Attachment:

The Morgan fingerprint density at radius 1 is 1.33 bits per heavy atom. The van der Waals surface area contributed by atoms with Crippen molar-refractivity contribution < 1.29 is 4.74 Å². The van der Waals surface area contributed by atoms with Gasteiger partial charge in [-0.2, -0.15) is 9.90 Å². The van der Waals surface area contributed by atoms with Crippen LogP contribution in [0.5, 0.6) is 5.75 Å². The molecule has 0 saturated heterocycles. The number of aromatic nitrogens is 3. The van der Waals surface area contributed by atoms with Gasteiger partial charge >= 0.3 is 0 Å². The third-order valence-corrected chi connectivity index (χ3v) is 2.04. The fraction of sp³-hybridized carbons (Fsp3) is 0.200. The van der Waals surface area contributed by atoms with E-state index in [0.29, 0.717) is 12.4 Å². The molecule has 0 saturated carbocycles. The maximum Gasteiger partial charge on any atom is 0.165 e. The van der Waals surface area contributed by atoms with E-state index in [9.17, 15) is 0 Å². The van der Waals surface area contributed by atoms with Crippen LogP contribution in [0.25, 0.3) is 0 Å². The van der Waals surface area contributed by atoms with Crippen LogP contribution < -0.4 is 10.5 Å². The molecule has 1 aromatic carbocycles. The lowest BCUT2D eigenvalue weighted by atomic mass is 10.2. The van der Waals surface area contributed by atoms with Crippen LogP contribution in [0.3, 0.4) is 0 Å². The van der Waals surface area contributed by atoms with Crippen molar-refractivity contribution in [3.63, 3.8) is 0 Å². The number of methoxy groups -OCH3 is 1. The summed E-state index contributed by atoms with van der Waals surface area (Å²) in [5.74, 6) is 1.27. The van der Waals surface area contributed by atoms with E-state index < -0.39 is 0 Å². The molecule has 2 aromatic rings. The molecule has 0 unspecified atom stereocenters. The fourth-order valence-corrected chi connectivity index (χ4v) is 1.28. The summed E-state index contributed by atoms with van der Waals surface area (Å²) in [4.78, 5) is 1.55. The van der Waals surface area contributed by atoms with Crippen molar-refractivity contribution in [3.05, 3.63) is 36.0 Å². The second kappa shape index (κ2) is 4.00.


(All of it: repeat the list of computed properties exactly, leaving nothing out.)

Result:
The Morgan fingerprint density at radius 1 is 1.33 bits per heavy atom. The van der Waals surface area contributed by atoms with Crippen molar-refractivity contribution < 1.29 is 4.74 Å². The van der Waals surface area contributed by atoms with Gasteiger partial charge in [-0.2, -0.15) is 9.90 Å². The van der Waals surface area contributed by atoms with Crippen LogP contribution in [0.5, 0.6) is 5.75 Å². The molecule has 0 saturated heterocycles. The number of aromatic nitrogens is 3. The van der Waals surface area contributed by atoms with Gasteiger partial charge >= 0.3 is 0 Å². The third-order valence-corrected chi connectivity index (χ3v) is 2.04. The fraction of sp³-hybridized carbons (Fsp3) is 0.200. The van der Waals surface area contributed by atoms with E-state index in [0.29, 0.717) is 12.4 Å². The molecule has 0 saturated carbocycles. The maximum Gasteiger partial charge on any atom is 0.165 e. The van der Waals surface area contributed by atoms with E-state index in [9.17, 15) is 0 Å². The van der Waals surface area contributed by atoms with Crippen LogP contribution in [0.25, 0.3) is 0 Å². The van der Waals surface area contributed by atoms with Crippen LogP contribution < -0.4 is 10.5 Å². The molecule has 1 aromatic carbocycles. The lowest BCUT2D eigenvalue weighted by atomic mass is 10.2. The van der Waals surface area contributed by atoms with Crippen LogP contribution in [0.3, 0.4) is 0 Å². The van der Waals surface area contributed by atoms with Crippen molar-refractivity contribution in [3.63, 3.8) is 0 Å². The number of methoxy groups -OCH3 is 1. The summed E-state index contributed by atoms with van der Waals surface area (Å²) in [5.74, 6) is 1.27. The van der Waals surface area contributed by atoms with E-state index < -0.39 is 0 Å². The molecule has 2 aromatic rings. The molecule has 0 unspecified atom stereocenters. The fourth-order valence-corrected chi connectivity index (χ4v) is 1.28. The summed E-state index contributed by atoms with van der Waals surface area (Å²) in [4.78, 5) is 1.55. The van der Waals surface area contributed by atoms with Crippen molar-refractivity contribution in [3.05, 3.63) is 36.0 Å². The second kappa shape index (κ2) is 4.00.